Generally speaking, no more than 5 ounces (142 grams) per day should be given to dogs with diabetes. This amount can be split up into two or three smaller meals throughout the day.

When it comes to feeding diabetic dogs, turkey is a great source of lean protein and can be an important part of your dog’s diet.

It’s also important to remember that while turkey itself may be low in carbohydrates, store-bought varieties such as deli meat often contain added sugars and other ingredients that may affect blood glucose levels in diabetic dogs.

Always read the label carefully and make sure there are no hidden ingredients that could affect blood sugar levels.

Therefore, it’s best to opt for plain cooked turkey without any added ingredients.

Additionally, be sure to cook the turkey thoroughly before serving as undercooked poultry can contain bacteria and parasites that can make your dog sick.

Health Benefits of Turkey For Diabetic Dogs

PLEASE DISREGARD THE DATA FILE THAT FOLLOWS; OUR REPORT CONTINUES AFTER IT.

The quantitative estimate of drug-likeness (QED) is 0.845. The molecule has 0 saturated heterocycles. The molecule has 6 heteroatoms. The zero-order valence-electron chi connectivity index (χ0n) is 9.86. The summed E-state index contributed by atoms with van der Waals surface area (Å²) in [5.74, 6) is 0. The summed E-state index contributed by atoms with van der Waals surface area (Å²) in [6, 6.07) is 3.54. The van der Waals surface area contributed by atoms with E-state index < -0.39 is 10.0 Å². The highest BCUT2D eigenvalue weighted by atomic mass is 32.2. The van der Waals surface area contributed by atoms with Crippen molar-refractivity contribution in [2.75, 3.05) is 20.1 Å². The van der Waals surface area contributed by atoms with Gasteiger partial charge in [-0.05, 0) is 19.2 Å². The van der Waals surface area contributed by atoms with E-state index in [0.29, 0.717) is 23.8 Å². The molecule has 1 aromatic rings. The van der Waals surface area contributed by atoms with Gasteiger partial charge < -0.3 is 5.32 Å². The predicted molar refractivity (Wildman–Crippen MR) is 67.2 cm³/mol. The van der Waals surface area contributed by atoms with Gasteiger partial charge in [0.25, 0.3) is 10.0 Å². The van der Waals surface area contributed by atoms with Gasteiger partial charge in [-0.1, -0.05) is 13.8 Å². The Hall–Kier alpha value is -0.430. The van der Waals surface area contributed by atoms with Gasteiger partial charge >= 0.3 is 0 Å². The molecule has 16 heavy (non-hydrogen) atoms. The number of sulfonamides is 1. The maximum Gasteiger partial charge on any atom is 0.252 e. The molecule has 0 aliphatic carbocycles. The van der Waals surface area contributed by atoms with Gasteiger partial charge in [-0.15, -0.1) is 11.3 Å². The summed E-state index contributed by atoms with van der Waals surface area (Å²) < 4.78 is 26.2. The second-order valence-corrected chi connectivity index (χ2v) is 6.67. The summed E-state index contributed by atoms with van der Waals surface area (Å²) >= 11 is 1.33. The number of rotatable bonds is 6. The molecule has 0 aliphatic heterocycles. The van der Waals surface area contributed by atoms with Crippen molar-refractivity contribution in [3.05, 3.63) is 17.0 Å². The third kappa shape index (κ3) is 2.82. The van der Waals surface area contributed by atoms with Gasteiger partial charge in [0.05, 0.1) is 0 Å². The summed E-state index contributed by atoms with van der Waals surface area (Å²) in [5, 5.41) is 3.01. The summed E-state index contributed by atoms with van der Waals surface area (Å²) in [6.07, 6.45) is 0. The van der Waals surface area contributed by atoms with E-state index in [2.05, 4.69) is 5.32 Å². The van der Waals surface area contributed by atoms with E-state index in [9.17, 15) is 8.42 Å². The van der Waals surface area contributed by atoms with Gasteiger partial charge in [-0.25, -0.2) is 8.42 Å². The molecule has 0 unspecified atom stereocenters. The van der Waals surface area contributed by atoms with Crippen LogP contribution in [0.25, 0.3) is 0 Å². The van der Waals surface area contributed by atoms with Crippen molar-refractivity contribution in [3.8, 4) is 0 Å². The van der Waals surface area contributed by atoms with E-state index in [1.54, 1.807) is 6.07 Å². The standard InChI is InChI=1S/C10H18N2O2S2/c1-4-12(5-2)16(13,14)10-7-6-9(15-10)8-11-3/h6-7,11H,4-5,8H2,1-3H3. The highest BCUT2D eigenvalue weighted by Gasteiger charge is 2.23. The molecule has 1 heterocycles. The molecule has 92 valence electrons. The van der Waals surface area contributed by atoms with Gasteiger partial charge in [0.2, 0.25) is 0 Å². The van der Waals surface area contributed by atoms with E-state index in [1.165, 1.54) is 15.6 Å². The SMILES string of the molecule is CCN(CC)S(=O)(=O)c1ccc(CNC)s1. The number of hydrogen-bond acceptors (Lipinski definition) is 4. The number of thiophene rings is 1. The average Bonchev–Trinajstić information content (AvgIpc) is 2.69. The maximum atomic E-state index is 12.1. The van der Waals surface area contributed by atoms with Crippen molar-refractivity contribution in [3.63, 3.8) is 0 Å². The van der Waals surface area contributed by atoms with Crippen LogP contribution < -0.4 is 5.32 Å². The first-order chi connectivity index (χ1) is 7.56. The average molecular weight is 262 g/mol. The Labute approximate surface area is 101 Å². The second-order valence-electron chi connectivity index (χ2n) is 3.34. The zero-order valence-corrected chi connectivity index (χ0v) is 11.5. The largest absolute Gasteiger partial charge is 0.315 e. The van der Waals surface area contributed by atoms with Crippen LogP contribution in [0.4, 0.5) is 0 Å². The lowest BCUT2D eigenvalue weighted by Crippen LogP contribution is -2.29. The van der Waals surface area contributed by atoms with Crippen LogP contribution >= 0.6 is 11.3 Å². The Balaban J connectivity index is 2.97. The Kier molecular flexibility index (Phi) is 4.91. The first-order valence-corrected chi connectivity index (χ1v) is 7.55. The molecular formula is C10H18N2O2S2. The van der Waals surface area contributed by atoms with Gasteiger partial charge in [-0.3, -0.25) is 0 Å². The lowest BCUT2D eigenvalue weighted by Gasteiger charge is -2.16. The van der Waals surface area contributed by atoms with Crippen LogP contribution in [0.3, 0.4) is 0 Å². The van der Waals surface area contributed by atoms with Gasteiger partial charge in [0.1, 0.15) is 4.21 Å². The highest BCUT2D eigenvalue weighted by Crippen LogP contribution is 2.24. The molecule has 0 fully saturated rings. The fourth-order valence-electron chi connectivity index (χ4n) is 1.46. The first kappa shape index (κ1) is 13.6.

• Source of protein. Turkey is a great source of lean protein for diabetic dogs. It contains all nine essential amino acids, making it an excellent protein choice for helping to control diabetes in dogs.
  • Low in carbohydrates. Turkey is low in carbohydrates, which helps to regulate blood sugar levels and reduce insulin resistance in diabetic dogs.
  • High zinc content. The high zinc content of turkey can help improve the immune system of diabetic dogs and keep them healthy. Zinc also helps with wound healing, allowing any wounds sustained by a diabetic dog to heal faster than usual.
  • Rich in vitamins. Turkey is rich in B vitamins, including niacin, thiamine, riboflavin, and B6 – all of which are important for metabolic processes that help regulate blood sugar levels in diabetic dogs.
  • Source of selenium. Turkey is an excellent source of selenium, a mineral that helps with cell health and has antioxidant properties that can reduce inflammation. This can help improve the overall health of diabetic dogs and keep their cells functioning optimally.